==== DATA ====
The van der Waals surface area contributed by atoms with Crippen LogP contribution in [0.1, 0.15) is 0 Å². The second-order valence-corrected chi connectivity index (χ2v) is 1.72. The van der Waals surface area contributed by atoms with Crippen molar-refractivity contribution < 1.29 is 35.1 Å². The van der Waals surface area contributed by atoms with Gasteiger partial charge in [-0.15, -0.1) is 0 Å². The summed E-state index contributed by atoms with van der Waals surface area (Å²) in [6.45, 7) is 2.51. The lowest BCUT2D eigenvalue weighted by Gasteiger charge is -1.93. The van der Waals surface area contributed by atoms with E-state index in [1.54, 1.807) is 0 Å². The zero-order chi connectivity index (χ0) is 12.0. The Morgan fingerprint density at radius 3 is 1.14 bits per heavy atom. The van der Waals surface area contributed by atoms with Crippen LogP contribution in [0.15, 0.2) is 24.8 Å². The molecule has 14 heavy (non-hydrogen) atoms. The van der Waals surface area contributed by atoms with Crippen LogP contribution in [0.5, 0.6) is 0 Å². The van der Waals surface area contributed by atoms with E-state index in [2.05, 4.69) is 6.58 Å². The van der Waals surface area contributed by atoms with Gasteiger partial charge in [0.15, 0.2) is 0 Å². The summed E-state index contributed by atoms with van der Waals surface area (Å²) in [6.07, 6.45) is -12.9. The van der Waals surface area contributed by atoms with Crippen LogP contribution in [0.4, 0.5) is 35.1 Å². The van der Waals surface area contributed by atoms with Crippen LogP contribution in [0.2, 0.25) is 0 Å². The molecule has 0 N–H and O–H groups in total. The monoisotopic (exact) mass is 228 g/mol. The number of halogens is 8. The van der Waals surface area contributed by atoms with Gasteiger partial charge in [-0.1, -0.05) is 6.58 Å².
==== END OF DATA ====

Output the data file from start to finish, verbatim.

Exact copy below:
The van der Waals surface area contributed by atoms with Crippen LogP contribution in [0.1, 0.15) is 0 Å². The second-order valence-corrected chi connectivity index (χ2v) is 1.72. The van der Waals surface area contributed by atoms with Crippen molar-refractivity contribution < 1.29 is 35.1 Å². The van der Waals surface area contributed by atoms with Gasteiger partial charge in [-0.15, -0.1) is 0 Å². The summed E-state index contributed by atoms with van der Waals surface area (Å²) in [6.45, 7) is 2.51. The lowest BCUT2D eigenvalue weighted by Gasteiger charge is -1.93. The van der Waals surface area contributed by atoms with E-state index in [1.54, 1.807) is 0 Å². The zero-order chi connectivity index (χ0) is 12.0. The Morgan fingerprint density at radius 3 is 1.14 bits per heavy atom. The van der Waals surface area contributed by atoms with Crippen LogP contribution in [0.15, 0.2) is 24.8 Å². The molecule has 14 heavy (non-hydrogen) atoms. The van der Waals surface area contributed by atoms with Crippen LogP contribution in [0.5, 0.6) is 0 Å². The van der Waals surface area contributed by atoms with E-state index in [2.05, 4.69) is 6.58 Å². The van der Waals surface area contributed by atoms with Gasteiger partial charge in [0.15, 0.2) is 0 Å². The summed E-state index contributed by atoms with van der Waals surface area (Å²) in [6.07, 6.45) is -12.9. The van der Waals surface area contributed by atoms with Crippen LogP contribution in [0.4, 0.5) is 35.1 Å². The van der Waals surface area contributed by atoms with Crippen LogP contribution in [0.2, 0.25) is 0 Å². The molecule has 0 N–H and O–H groups in total. The monoisotopic (exact) mass is 228 g/mol. The number of halogens is 8. The van der Waals surface area contributed by atoms with Gasteiger partial charge in [-0.1, -0.05) is 6.58 Å².